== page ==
forms from civil buildings, and he contested vigorously the popular idea that Gothic was good only for churches. “It was one of the purposes of The Stones of Venice,” said Ruskin in his inaugural Lectures on Art at Oxford (§ 122), to show that the lovely forms of cathedral domes and porches, of the vaults and arches of their aisles, of the canopies of their tombs, “were every one of them developed in civil and domestic building.” It is significant that of the modern buildings which may be traced most directly to Ruskin’s influence, one was a museum, another an insurance office, and the third a palace of justice.1
It is the fate of every movement to pay the penalty of success in being caricatured and vulgarised. Ruskin makes complaint of this in the preface to the third edition of The Stones of Venice (1874). “No book of mine,” he there says, “has had so much influence on contemporary art,” and goes on to deplore the mottling of manufactory chimneys with black and red brick and the introduction of Italian Gothic into the porches of public houses (Vol. IX. p. 11). This order of Victorian architecture, which has sometimes been distinguished as the streaky bacon style, is indeed unlovely enough, and Ruskin-in a letter reprinted in an additional appendix to this volume (p. 458)-deplores that his house in the suburbs had come to be surrounded everywhere by the “accursed Frankenstein monster of, indirectly, my own making.” “For Venetian architecture developed out of British moral consciousness I decline,” he says again, “to be answerable.” Of a building for which he did answer-the Museum at Oxford-we shall hear in a later volume. By one of the same architects was the Crown Life Insurance Office (1855) in New Bridge Street, Blackfriars, of which D. G. Rossetti said: “It seems to me the most perfect piece of civil architecture of the new school that I have seen in London. I never cease to look at it with delight.”2 But Ruskin for his part feared that the effect produced by his preaching and by the practice of architects such as Benjamin Woodward was only transitory. “The architecture we endeavoured to introduce is inconsistent,” he wrote, “alike with the reckless luxury, the deforming mechanism, and the squalid misery of modern cities; among the formative fashions of the day, aided, especially in England, by ecclesiastical sentiment, it indeed obtained notoriety; and sometimes behind an engine furnace, or a railroad bank, you may detect the pathetic discord of its momentary grace, and, with toil, decipher its floral carvings choked with soot. I felt answerable to the schools I loved, only for their injury.”3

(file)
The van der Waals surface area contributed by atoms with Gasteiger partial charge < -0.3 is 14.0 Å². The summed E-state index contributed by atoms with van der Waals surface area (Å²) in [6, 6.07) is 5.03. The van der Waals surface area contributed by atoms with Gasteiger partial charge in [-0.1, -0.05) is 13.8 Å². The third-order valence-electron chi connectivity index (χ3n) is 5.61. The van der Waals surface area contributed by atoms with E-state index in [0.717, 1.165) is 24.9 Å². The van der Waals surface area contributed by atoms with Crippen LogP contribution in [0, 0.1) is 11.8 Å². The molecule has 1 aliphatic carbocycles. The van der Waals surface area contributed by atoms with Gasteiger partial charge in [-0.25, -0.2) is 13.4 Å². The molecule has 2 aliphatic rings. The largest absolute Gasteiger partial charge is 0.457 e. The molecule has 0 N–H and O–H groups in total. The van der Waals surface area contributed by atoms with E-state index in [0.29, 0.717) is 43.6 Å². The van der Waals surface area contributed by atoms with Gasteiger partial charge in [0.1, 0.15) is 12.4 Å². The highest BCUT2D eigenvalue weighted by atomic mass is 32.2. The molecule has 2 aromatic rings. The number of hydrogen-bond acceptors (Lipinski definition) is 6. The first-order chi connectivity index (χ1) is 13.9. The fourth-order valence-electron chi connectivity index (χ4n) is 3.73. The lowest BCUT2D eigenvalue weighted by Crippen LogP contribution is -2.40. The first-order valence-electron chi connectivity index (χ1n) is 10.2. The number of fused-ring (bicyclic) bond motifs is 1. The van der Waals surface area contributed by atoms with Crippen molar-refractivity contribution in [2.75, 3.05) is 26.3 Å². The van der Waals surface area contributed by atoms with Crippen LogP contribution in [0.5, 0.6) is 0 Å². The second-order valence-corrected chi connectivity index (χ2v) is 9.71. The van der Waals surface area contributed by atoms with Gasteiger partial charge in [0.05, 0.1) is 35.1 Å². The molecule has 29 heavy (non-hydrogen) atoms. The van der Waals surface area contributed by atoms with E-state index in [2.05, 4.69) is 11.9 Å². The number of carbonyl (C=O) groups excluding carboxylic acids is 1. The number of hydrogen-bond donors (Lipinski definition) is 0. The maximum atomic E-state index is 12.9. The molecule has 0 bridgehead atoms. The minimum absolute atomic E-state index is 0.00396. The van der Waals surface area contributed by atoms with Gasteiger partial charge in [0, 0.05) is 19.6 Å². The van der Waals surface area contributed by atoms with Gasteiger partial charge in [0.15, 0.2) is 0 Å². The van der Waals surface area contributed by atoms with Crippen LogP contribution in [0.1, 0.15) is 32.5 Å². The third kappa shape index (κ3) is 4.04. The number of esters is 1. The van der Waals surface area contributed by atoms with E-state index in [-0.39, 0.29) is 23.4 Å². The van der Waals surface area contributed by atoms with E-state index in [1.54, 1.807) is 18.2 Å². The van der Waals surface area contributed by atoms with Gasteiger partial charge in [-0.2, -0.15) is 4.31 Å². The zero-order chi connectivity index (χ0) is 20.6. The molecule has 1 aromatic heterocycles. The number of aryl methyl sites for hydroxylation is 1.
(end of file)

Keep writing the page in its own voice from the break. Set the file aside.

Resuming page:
1 See below, Appendix 13, p. 459.
2 Letters of Dante Gabriel Rossetti to William Allingham, 1897, p. 145.
3 “The Mystery of Life and its Arts,” in Sesame and Lilies, § 104.
[Version 0.04: March 2008]